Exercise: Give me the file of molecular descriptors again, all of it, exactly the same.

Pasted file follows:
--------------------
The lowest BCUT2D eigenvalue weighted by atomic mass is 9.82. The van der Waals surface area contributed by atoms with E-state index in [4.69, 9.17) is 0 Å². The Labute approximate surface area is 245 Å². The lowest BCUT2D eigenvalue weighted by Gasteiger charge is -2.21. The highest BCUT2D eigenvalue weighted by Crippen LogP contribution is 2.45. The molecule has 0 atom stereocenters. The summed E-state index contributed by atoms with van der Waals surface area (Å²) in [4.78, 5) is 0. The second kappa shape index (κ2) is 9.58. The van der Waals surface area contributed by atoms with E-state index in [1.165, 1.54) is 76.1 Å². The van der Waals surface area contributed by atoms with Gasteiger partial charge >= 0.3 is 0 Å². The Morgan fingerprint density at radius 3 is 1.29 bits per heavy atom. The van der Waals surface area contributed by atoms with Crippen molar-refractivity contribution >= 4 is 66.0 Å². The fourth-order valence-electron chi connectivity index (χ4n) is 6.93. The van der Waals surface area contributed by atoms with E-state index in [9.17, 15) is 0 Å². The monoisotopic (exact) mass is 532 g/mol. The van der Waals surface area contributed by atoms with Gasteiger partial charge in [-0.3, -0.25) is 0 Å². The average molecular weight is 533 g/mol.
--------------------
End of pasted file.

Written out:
The lowest BCUT2D eigenvalue weighted by atomic mass is 9.82. The van der Waals surface area contributed by atoms with E-state index in [4.69, 9.17) is 0 Å². The Labute approximate surface area is 245 Å². The lowest BCUT2D eigenvalue weighted by Gasteiger charge is -2.21. The highest BCUT2D eigenvalue weighted by Crippen LogP contribution is 2.45. The molecule has 0 atom stereocenters. The summed E-state index contributed by atoms with van der Waals surface area (Å²) in [4.78, 5) is 0. The second kappa shape index (κ2) is 9.58. The van der Waals surface area contributed by atoms with E-state index in [1.165, 1.54) is 76.1 Å². The van der Waals surface area contributed by atoms with Gasteiger partial charge >= 0.3 is 0 Å². The Morgan fingerprint density at radius 3 is 1.29 bits per heavy atom. The van der Waals surface area contributed by atoms with Crippen molar-refractivity contribution >= 4 is 66.0 Å². The fourth-order valence-electron chi connectivity index (χ4n) is 6.93. The van der Waals surface area contributed by atoms with E-state index in [9.17, 15) is 0 Å². The monoisotopic (exact) mass is 532 g/mol. The van der Waals surface area contributed by atoms with Gasteiger partial charge in [-0.3, -0.25) is 0 Å². The average molecular weight is 533 g/mol.